“But for now: all we can do is encourage people to go and get vaccinated.

"If New South Wales brings Victoria along in being decisive...then we’ll start to really see some clarity in how our specific industry navigates out of this."

Having recently been involved in talks with the NSW Treasury and various representatives from other industries, Wade acknowledged the pros and ongoing cons the roadmap realistically presents, while also pointing to the long-term hope that capacity restrictions may improve in time. 

"Last time, we had artists having to do two shows in a night, so they're working twice to get paid for what they would've just done once," Wade told The Music

"I realise that this is far different, and there's a lot more at stake: but all of those things, from my perspective, it's more about learning from what didn't work last time. And what didn't work was those 1 per 4's, and for so many venues: they just couldn't open and make money, a lot of them couldn't even break even at 1 per 4sqm.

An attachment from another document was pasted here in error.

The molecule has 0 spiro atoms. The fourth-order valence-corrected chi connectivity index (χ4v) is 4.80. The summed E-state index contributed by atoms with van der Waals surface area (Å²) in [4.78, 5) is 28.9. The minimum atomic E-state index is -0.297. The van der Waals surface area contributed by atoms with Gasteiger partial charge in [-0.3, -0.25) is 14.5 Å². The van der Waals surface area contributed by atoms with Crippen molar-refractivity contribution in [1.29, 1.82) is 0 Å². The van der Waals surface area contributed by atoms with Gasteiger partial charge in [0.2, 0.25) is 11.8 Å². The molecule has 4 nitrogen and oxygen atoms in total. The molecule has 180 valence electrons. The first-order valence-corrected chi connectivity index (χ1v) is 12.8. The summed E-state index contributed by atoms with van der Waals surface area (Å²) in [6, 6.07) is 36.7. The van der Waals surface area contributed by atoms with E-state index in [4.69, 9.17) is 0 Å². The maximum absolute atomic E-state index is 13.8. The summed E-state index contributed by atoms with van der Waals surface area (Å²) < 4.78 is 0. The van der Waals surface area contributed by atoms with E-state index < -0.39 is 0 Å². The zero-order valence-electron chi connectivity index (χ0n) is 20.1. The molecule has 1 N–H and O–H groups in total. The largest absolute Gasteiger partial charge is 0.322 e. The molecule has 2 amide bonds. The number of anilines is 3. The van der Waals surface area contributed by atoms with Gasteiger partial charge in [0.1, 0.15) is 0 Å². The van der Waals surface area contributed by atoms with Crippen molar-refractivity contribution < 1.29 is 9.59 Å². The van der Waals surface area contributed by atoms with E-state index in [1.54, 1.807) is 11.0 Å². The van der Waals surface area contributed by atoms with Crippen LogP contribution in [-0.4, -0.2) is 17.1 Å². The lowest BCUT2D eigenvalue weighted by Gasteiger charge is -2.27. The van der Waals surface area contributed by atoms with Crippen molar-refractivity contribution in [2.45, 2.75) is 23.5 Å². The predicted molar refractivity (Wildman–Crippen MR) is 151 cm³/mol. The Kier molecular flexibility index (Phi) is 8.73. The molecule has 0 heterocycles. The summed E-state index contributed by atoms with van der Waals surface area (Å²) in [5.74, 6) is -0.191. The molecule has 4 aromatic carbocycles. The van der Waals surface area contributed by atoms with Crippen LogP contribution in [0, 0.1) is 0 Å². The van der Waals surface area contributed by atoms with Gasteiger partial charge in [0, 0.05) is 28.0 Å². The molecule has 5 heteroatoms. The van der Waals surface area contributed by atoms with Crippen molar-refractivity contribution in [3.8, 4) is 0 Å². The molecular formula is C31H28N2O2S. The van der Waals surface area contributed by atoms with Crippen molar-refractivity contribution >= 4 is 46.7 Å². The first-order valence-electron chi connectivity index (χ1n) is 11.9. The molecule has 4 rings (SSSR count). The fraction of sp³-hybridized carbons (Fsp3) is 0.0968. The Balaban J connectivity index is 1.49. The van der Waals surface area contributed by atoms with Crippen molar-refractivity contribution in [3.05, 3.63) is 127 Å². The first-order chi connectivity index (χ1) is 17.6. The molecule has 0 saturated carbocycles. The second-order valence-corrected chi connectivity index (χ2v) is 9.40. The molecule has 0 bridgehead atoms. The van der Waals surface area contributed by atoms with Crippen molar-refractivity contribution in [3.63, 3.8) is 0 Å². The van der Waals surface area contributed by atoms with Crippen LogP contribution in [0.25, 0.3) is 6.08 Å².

"I think what you're gonna find in our industry is: if lockdown finishes, all the State and Federal Government COVID disaster payments and wage payments stop. We don't make any money until a show happens - no one in our industry does.

"Reopening New South Wales doesn't reopen my business, or any artist's business because there's no shows booked for the next three months anywhere in New South Wales because we had to cancel them all.

"There's still a fair bit of short-term pain I would suspect for those of us in New South Wales when we reopen. But if things do go plan, hopefully they can push through the measures that give us more people per square meterage in venues."

"What I hope comes out of this is that the industry sticks together in an ongoing pursuit of benefits and support for what is a significant economic driver."